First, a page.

Three first-term congresswomen are seeking reelection as New Mexico's House delegation in newly redrawn districts that divvy up the politically conservative southeastern corner of the state — a premier U.S. production zone for petroleum. Democratic incumbents are viewed as safe in the state's central and northern districts.

In the 2nd Congressional District, Republican Rep. Yvette Herrell is running on a conservative platform of strict border security and unfettered support for the oil industry against Democratic nominee Gabe Vasquez and his campaign for more equitable access to economic opportunity, a humanitarian approach to immigration and greater accountability for climate change. The district stretches from the U.S. border with Mexico across desert oilfields and portions of Albuquerque.

In an open race for attorney general, Democrats are backing the well-known district attorney from the state's largest city. Republicans have held the office only three times in the state's 110-year history. Incumbent Democratic Secretary of State Maggie Toulouse Oliver is running against first-time candidate Audrey Trujillo, a Republican allied with a coalition that seeks large-scale changes to elections administration.

In the state House of Representatives, Democrats are defending a 45-24 majority as one unaffiliated legislator and the House speaker retire. Voters also are considering a constitutional amendment that could increase funding for early childhood and K-12 education by hundreds of millions of dollars if it is approved statewide referendum.

Here's a look at what to expect on election night:

ELECTION NIGHT

Polls close at 7 p.m. local time (9 p.m. ET).

HOW NEW MEXICO VOTES

Most of New Mexico votes prior to Election Day, either by voting early in-person at a vote center or by delivering an absentee ballot to the county elections office or polling place. Voters can cast a ballot in person on Election Day, though that is a minority of voters overall. In the 2020 general election, nearly 85% of voters cast ballots prior to Election Day.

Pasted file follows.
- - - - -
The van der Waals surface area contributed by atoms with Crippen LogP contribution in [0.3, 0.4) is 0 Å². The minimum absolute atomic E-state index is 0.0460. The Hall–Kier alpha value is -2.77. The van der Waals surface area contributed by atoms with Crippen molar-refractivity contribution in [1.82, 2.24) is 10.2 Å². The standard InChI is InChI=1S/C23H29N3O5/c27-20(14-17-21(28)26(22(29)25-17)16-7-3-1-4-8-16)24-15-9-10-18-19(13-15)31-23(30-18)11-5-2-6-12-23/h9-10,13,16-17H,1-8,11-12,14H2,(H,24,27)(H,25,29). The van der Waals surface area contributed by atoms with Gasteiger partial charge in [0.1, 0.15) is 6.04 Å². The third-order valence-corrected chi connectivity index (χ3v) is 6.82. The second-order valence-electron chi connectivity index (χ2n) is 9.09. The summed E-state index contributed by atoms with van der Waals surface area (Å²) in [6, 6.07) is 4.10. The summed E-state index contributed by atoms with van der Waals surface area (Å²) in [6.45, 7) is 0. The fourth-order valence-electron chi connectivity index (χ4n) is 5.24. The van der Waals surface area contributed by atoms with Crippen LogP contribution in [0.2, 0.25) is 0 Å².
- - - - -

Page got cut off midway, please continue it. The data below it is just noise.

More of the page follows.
Polls on Election Day close at 9 p.m. Eastern time, with the first results coming in by 9:30 p.m. ET. 90% of the vote was counted by 1:30 a.m. ET on Wednesday, with the remaining votes counted in 2020 by 7:30 p.m. ET. That speed comes, in part, because elections officials can start validating absentee ballots starting five days prior to Election Day. This means the elections officials make sure the ballot is cast legally. Absentee ballots are counted once polls close on Election Day.

The most populous counties in New Mexico are Bernalillo, Dona Ana, Santa Fe and Sandoval. Albuquerque is located in Bernalillo County. Democratic strongholds are in and around Albuquerque and Santa Fe, while much of the rest of the state favors Republicans.

DECISION NOTES

AP will tabulate and declare winners in 55 contested elections in New Mexico, including Governor, three U.S. House races, seven other statewide races and six statewide ballot issues. In the 2020 general election, AP first reported results just before 9:30 p.m. ET. By noon Wednesday, the day after Election Day, more than 98% of all votes were counted in 2020. All votes were tallied by 7:30 p.m. Thursday.

The AP does not make projections and will only declare a winner when it's determined there is no scenario that would allow the trailing candidates to close the gap.